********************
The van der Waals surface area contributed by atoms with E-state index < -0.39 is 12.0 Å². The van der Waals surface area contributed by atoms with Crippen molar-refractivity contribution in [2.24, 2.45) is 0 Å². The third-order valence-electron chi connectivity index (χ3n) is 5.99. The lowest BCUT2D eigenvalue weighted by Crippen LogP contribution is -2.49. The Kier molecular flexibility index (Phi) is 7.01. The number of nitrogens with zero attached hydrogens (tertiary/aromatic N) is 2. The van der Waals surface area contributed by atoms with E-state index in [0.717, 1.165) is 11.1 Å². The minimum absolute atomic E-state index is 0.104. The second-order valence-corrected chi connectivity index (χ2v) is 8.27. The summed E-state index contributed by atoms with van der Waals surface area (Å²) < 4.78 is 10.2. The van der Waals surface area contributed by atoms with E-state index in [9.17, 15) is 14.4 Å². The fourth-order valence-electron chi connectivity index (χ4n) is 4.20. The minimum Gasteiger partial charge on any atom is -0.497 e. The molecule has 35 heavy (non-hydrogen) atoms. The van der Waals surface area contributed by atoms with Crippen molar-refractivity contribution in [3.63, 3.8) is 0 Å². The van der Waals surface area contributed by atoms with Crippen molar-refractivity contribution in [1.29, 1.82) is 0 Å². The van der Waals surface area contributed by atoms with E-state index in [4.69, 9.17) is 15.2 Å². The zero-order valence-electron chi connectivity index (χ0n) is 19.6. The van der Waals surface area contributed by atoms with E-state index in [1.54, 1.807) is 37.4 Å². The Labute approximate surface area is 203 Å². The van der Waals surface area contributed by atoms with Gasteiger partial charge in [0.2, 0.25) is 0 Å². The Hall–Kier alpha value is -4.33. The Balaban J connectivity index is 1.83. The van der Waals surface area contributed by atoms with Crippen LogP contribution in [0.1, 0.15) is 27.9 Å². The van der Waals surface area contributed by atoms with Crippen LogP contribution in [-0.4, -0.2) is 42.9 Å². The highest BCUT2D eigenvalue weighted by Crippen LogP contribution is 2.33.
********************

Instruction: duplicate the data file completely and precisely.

The van der Waals surface area contributed by atoms with E-state index < -0.39 is 12.0 Å². The van der Waals surface area contributed by atoms with Crippen molar-refractivity contribution in [2.24, 2.45) is 0 Å². The third-order valence-electron chi connectivity index (χ3n) is 5.99. The lowest BCUT2D eigenvalue weighted by Crippen LogP contribution is -2.49. The Kier molecular flexibility index (Phi) is 7.01. The number of nitrogens with zero attached hydrogens (tertiary/aromatic N) is 2. The van der Waals surface area contributed by atoms with E-state index in [0.717, 1.165) is 11.1 Å². The minimum absolute atomic E-state index is 0.104. The second-order valence-corrected chi connectivity index (χ2v) is 8.27. The summed E-state index contributed by atoms with van der Waals surface area (Å²) < 4.78 is 10.2. The van der Waals surface area contributed by atoms with E-state index in [9.17, 15) is 14.4 Å². The fourth-order valence-electron chi connectivity index (χ4n) is 4.20. The minimum Gasteiger partial charge on any atom is -0.497 e. The molecule has 35 heavy (non-hydrogen) atoms. The van der Waals surface area contributed by atoms with Crippen molar-refractivity contribution in [3.63, 3.8) is 0 Å². The van der Waals surface area contributed by atoms with Crippen molar-refractivity contribution in [1.29, 1.82) is 0 Å². The van der Waals surface area contributed by atoms with E-state index in [4.69, 9.17) is 15.2 Å². The zero-order valence-electron chi connectivity index (χ0n) is 19.6. The van der Waals surface area contributed by atoms with E-state index in [1.54, 1.807) is 37.4 Å². The Labute approximate surface area is 203 Å². The van der Waals surface area contributed by atoms with Gasteiger partial charge in [0.2, 0.25) is 0 Å². The Hall–Kier alpha value is -4.33. The Balaban J connectivity index is 1.83. The van der Waals surface area contributed by atoms with Crippen LogP contribution in [0.1, 0.15) is 27.9 Å². The van der Waals surface area contributed by atoms with Crippen LogP contribution in [-0.4, -0.2) is 42.9 Å². The highest BCUT2D eigenvalue weighted by Crippen LogP contribution is 2.33.